28   Survivors have been eligible to engage in the Ministry’s ADR processes for claims of abuse while in MSD’s care, though prior to the Crown Litigation Strategy being updated ADR would not be available except for claims assessed as being able to overcome the legal barriers often faced by historical abuse claims. Mr Wiffin’s case is an example of a claim spanning these two eras of the Crown Litigation Strategy and was not properly assessed on the basis of setting aside legal defences until the claim had already been discontinued, even after adoption of the revised 2008 Crown Litigation Strategy with its focus on assessing claims that had factual merit.  MSD acknowledged the inadequacies in the way this claim was handled at the time Mr Wiffin’s claim was reviewed in 2010. At this hearing, MSD witnesses and the Solicitor-General apologised to Mr Wiffin, including for delays in assessing his claim and its failure to take into account and disclose to Mr Wiffin relevant information it held about his allegations, including specifically information relating to Mr Moncrieff-Wright’s conviction history. 

Approach to calculating monetary amounts

29   The approach to calculating monetary amounts has varied to some extent across MSD’s processes, from the initial ADR process, the Two Path Approach (six categories ranging from $5,000 to $50,000), and the process now used following the November 2018 changes to the ADR process (seven categories, ranging from around $3,000 to above $55,000). Higher quantum of payment has been available for more serious and/or prolonged abuse.  MSD has endeavoured to achieve consistency between payments across its different systems.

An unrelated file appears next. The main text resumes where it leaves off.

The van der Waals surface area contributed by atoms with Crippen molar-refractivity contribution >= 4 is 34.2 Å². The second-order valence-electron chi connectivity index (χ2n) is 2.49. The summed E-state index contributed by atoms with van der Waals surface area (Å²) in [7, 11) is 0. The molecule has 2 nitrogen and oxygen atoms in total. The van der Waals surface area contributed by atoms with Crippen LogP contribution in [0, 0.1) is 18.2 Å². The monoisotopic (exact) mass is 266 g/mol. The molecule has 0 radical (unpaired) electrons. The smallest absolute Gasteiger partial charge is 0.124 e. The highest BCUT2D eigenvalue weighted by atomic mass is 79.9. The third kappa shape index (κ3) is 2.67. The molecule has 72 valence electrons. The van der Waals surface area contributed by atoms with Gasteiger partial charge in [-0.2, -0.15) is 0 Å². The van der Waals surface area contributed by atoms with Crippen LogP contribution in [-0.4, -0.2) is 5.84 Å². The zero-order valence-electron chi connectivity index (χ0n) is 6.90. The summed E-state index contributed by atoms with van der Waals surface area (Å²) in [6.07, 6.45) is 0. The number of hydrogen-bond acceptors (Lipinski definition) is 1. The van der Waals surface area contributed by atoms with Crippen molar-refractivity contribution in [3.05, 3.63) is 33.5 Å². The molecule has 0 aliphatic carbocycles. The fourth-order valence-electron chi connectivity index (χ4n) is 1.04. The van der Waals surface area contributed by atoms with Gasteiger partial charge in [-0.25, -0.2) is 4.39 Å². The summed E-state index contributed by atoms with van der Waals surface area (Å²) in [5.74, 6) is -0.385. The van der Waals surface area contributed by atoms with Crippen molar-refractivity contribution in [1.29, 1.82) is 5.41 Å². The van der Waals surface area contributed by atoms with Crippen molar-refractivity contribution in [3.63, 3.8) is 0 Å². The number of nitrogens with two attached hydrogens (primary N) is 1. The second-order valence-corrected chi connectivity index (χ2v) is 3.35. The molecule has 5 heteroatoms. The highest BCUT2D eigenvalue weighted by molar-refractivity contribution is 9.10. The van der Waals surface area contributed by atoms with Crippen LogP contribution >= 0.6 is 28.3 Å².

Availability of information about redress

30   Information about MSD’s process is available online, including a brochure and Historic Claims Business Process and Guidance intended to provide greater transparency around the process which was developed as part of the post-2018 changes. Further communication material is planned, to be completed in conjunction with claimants, in order to provide more information about the claims system, the choices available to claimants, and what to expect during the claims process.